Muriel Parker’s ration book, reference DX-894/12/2/8
We have in the archives, amongst the collections transferred from Wolverhampton Art Gallery, a 1918 ration book for a Muriel E. Parker, of 64 Milton Road, Heath Town. Muriel Edith Parker was born in September 1909 in Wolverhampton, which would make her 9 years old when her ration book was issued on 6 October 1918. I have been unable to find a record of her marriage so far.
Rationing was only introduced towards the end of the First World War, in 1918. Prior to this, effective campaigns and, in particular, the Defence of the Realm Act (DORA), had ensured that food shortages did not occur. Britain was able to continue importing food, especially from America and Canada, and, after some initial panic buying, people settled down to a routine. From 1916-17 onwards, however, the German U-boats were increasingly sinking merchant ships. Under DORA, the government also had the power to commandeer over 2.5 million acres of land for farming in 1917, but this proved insufficient, hence sugar, and later meat, butter, cheese and margarine were rationed.
Most of the coupons in the ration book have been used, but there is still a considerable quantity for lard and jam which remain unused. The ration book was invalid unless the holder ensured that the retailers entered their names and addresses on the back of the cover. Most of Muriel’s rations came from the greengrocers Edwin Blakemore & Sons Ltd, who, as well as their shop at 122 Salop Street, also had a branch in Fallings Park. Her butcher was James Rudler of Heath Town, who was a subscriber to The Wolverhampton and District Butchers’ Hide Skin Fat and Wool Co Ltd and also had a saddlers shop in Bilston Street, as well as a branch at Snow Hill.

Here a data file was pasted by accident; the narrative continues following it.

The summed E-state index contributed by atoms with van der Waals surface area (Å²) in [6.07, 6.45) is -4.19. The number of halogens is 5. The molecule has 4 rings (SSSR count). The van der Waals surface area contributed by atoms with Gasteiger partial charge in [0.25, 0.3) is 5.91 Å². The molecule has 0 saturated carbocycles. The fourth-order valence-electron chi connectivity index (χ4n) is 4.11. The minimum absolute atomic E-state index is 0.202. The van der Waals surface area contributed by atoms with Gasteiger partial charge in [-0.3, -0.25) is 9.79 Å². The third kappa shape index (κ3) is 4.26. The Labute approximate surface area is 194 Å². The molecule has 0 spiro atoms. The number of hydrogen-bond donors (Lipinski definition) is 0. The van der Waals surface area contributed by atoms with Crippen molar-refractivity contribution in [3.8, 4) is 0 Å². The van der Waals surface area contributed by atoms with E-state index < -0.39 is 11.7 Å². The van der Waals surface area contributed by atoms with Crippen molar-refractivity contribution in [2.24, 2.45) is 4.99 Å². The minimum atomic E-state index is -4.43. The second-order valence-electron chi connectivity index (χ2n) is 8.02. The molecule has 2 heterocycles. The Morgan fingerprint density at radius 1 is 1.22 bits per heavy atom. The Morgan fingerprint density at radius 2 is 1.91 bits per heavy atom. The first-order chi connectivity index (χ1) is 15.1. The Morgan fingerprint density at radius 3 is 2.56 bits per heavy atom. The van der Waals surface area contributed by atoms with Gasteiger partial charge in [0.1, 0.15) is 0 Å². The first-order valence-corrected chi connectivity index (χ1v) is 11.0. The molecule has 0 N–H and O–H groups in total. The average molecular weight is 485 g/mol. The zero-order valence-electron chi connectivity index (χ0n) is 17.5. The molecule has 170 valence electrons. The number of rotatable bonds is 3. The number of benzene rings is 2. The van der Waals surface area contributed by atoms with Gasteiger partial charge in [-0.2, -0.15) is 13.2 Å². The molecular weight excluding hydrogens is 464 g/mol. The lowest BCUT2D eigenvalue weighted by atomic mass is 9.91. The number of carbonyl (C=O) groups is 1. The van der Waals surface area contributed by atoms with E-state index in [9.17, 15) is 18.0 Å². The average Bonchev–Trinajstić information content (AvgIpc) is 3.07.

Instructions in Muriel Parker’s ration book
Strict instructions are printed in the ration book. For example, if a person enters an institution, “the ration book must be given up to the head of the institution.” It also gives instructions about what to do if a person leaves the country, or dies. Anyone who contravened these instructions, in particular if they used another person’s ration book or purchased more than their fair share, could be punished with fines up to £100 or six months’ imprisonment.
Interestingly enough, the book also contains an appeal from the Imperial War Museum, which had been founded a year earlier as a way of commemorating the “events still taking place during the Great War”. The appeal is for items for the museum, as follows:
The Imperial War Museum desires to receive for permanent preservation photographs and biographical material, printed or in manuscript, of all officers and men who have lost their lives or won distinctions during the War; also original letters, sketches, poems and other interesting documents sent from any of the war areas, as well as documents taken from prisoners and all kinds of mementoes, even of trifling character, which may be of interest in connection with the War.
While the Museum’s remit may have changed somewhat since then, the items collected during this period will have formed the basis for the collection held by the Museum today.